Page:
As we ply our trade, often alone, often confused, it can help to know that other writers felt the same way. I came across this description of her early writing days penned by Edna Ferber, Pulitzer Prize-winning author and a triple threat: she wrote short stories, plays, and beloved novels like Showboat and Giant, many of which were made into films:
“I settled down as best I could to write a certain number of hours daily in a bedroom with the family life swirling around me. Here there was no convenient spidery little lean-to off the dining room into which I could creep. I made no elaborate arrangements for my daily stint of writing because I didn’t regard myself as a writer. I just wrote. I worked in a bedroom because I didn’t dream of affording a separate workroom. Sometimes I thought vaguely that it would be marvelous to work without interruption, but this actually seemed beyond my imagination. It is a curious thing about writers. Some of us work heartbreakingly hard, like stevedores, like truck drivers, like slaves, and we get a few hundred dollars a year for our pains. Some of us work heartbreakingly hard, like stevedores, like truck drivers, like slaves, and we get a quarter of a million a year (some years). But the difficulty in getting a room and decent privacy in which to accomplish the earning of our living is almost insurmountable. People don’t understand. One’s family mysteriously doesn’t understand. It all seems so easy — a typewriter, or a pencil and a piece of paper. Nothing to be fussy about. For years my mother spoke of my work as ‘Edna’s typewriting.’ The fact that creative writing is a good deal like having a baby every day for so many hours daily doesn’t occur to the layman, and he wouldn’t believe you if you told him.”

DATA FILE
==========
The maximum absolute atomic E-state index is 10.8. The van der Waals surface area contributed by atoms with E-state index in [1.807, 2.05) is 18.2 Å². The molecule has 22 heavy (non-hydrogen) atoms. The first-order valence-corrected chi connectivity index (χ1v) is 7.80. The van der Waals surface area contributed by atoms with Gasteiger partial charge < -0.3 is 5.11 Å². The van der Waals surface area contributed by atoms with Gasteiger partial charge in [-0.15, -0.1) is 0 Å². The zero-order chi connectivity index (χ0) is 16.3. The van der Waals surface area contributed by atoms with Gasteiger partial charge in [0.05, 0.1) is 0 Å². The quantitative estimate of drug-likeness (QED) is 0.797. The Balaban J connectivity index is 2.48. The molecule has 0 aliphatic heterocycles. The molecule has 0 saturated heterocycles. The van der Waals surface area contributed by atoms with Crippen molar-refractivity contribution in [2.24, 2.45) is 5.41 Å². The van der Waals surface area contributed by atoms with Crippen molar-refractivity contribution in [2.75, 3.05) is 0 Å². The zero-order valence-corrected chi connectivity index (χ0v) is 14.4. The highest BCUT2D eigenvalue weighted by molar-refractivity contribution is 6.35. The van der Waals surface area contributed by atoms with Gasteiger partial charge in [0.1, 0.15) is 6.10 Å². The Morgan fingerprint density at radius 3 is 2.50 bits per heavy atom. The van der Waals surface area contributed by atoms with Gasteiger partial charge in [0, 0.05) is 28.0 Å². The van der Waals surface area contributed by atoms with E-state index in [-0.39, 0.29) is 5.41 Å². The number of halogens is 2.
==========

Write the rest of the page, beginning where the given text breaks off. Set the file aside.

This passage is from A Peculiar Treasure, Edna’s autobiography. Inspired and emboldened by our fellow scribe, let’s all write on!